Article Library / Structured Jewish World Dialogue

Exploring the Jewish Spectrum in a Time of Fluid Identity

A state of confusion can wear away at the health of a person or a nation, and the Jews are clearly going through a phase of confused identity. “Everything today is shaky,” as one young participant put it.239 A condition of vague definitions also has ramifications for Jewish demographics beginning with the fact that it is not always clear which demographic analysis serves policy makers best. That Jews who participated in JPPI’s Dialogue all stressed the need for the community to be welcoming does not mean that they advise a completely loose definition of Jewishness.

Take, for example, one typical expression of this from a seminar in Australia: “A Jew is not defined only according to strict Halachic definitions, we should recognize patrilineal descent, and being part of an active Jewish family and community is critical to the definition of who is a Jew.”240 On one hand, this statement advocates the acceptability of a variety of Jewish types. On the other hand, it lists clear, rather demanding standards: Jewish descent (including patrilineal), and an active Jewish life. Clearly, if only Jews actively engaged in Jewish life were counted as Jews, the demography of the Jewish people would change dramatically.

The most profound change underway, is that world Jewry is shifting from being a “family” in the biological sense, and from being a group who share a faith in the religious sense, to being something else – a “people” with a “culture” (the word “civilization” is often used in such contexts) And the challenge is right here: Biology is easy to define – either people share a lineage or they don’t, either they marry within the larger family, or they opt out. Jewish religious practice was, for most of our history, fairly easy to define, at least from a behavioral standpoint. You either kept Kosher or you didn’t; you either observed the laws of Shabbat or you didn’t; you either fasted on Yom Kippur or you don’t.

Defining “culture” and “people” is much trickier. Surely, there are starting points: Jewish texts; the Jewish calendar; a shared historical narrative; a land and a capital (Jerusalem); a language. And yet the Jews who participated in JPPI’s 2016 Dialogue did not seem to be satisfied with the notion that the Jews are just a group of people who want to share these cultural components. They want to be a people in a deeper sense – that is, even as they say that ancestry and biology matter less to them than before – they seem unwilling to give up on the notion of being a family.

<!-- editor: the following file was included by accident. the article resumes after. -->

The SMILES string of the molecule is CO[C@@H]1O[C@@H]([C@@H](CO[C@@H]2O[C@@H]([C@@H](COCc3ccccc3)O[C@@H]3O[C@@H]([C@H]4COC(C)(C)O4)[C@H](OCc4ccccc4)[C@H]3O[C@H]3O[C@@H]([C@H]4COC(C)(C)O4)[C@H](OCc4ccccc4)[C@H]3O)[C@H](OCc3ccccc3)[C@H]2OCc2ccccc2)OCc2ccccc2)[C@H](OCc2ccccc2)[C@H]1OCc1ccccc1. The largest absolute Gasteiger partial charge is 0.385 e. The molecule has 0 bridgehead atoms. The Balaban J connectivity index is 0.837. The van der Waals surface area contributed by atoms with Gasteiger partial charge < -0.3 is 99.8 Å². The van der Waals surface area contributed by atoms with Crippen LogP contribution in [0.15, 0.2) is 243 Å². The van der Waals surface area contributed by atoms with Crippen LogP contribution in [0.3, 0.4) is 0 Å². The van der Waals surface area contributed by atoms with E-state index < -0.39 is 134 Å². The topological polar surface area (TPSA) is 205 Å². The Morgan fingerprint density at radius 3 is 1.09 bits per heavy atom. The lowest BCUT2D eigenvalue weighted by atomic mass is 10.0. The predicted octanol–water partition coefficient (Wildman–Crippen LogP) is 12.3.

Amid all of these conclusions, and based on the research, we recommend taking the following points into account:

  1. The broader Diaspora community should count as “Jews” only those who have a Jewish parent or have undergone proper conversion (that is, conversion by one of the established denominations). Self-defined Jews should be welcomed and respected but not officially counted as Jews.
  2. Diaspora communities should be clearer in asserting through programs and actions, especially those aimed at intermarried families, that Judaism is not strictly a religion – but rather a civilization, a culture (in a broad sense that includes religion) of a people.
  3. Israel ought to devise more pluralistic policies to encourage the emergence of a non-Orthodox Jewish culture – a culture that has the potential to play a role in the identity of all Jews.
  4. Jewish households – in which as many members as possible are Jewishly connected and committed – should remain the ideal to which the community strives (even while the community recognizes and accepts the fact that many Jews who are important to the larger community marry non-Jewish spouses, and will continue to do so). Jewish communities are advised to take this ideal into consideration in choosing their leaders and role models.
  5. Israel is obliged to make its contribution to clarifying the criteria for Jewishness by serving as an example and offering a clear and easy path for conversion of Israelis who immigrated under the Law of Return and who are not Jewish.
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